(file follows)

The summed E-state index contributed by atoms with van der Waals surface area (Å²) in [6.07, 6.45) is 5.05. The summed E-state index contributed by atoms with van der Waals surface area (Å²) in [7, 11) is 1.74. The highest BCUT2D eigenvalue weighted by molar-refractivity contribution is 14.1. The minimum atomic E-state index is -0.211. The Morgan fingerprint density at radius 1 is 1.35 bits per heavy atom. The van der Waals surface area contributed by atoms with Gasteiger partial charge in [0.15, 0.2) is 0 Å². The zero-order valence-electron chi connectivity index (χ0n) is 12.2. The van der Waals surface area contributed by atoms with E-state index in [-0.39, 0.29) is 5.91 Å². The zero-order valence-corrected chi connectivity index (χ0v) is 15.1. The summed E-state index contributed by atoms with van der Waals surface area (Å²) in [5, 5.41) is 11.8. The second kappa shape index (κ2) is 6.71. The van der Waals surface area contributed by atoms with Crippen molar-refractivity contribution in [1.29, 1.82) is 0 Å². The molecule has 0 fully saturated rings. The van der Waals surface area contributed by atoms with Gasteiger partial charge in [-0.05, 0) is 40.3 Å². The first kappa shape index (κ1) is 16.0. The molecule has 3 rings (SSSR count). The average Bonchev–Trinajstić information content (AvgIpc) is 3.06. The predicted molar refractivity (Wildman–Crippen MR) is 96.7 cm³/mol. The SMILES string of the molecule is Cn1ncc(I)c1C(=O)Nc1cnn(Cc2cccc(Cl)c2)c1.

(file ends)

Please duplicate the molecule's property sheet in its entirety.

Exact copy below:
The summed E-state index contributed by atoms with van der Waals surface area (Å²) in [6.07, 6.45) is 5.05. The summed E-state index contributed by atoms with van der Waals surface area (Å²) in [7, 11) is 1.74. The highest BCUT2D eigenvalue weighted by molar-refractivity contribution is 14.1. The minimum atomic E-state index is -0.211. The Morgan fingerprint density at radius 1 is 1.35 bits per heavy atom. The van der Waals surface area contributed by atoms with Gasteiger partial charge in [0.15, 0.2) is 0 Å². The zero-order valence-electron chi connectivity index (χ0n) is 12.2. The van der Waals surface area contributed by atoms with E-state index in [-0.39, 0.29) is 5.91 Å². The zero-order valence-corrected chi connectivity index (χ0v) is 15.1. The summed E-state index contributed by atoms with van der Waals surface area (Å²) in [5, 5.41) is 11.8. The second kappa shape index (κ2) is 6.71. The van der Waals surface area contributed by atoms with Crippen molar-refractivity contribution in [1.29, 1.82) is 0 Å². The molecule has 0 fully saturated rings. The van der Waals surface area contributed by atoms with Gasteiger partial charge in [-0.05, 0) is 40.3 Å². The first kappa shape index (κ1) is 16.0. The molecule has 3 rings (SSSR count). The average Bonchev–Trinajstić information content (AvgIpc) is 3.06. The predicted molar refractivity (Wildman–Crippen MR) is 96.7 cm³/mol. The SMILES string of the molecule is Cn1ncc(I)c1C(=O)Nc1cnn(Cc2cccc(Cl)c2)c1.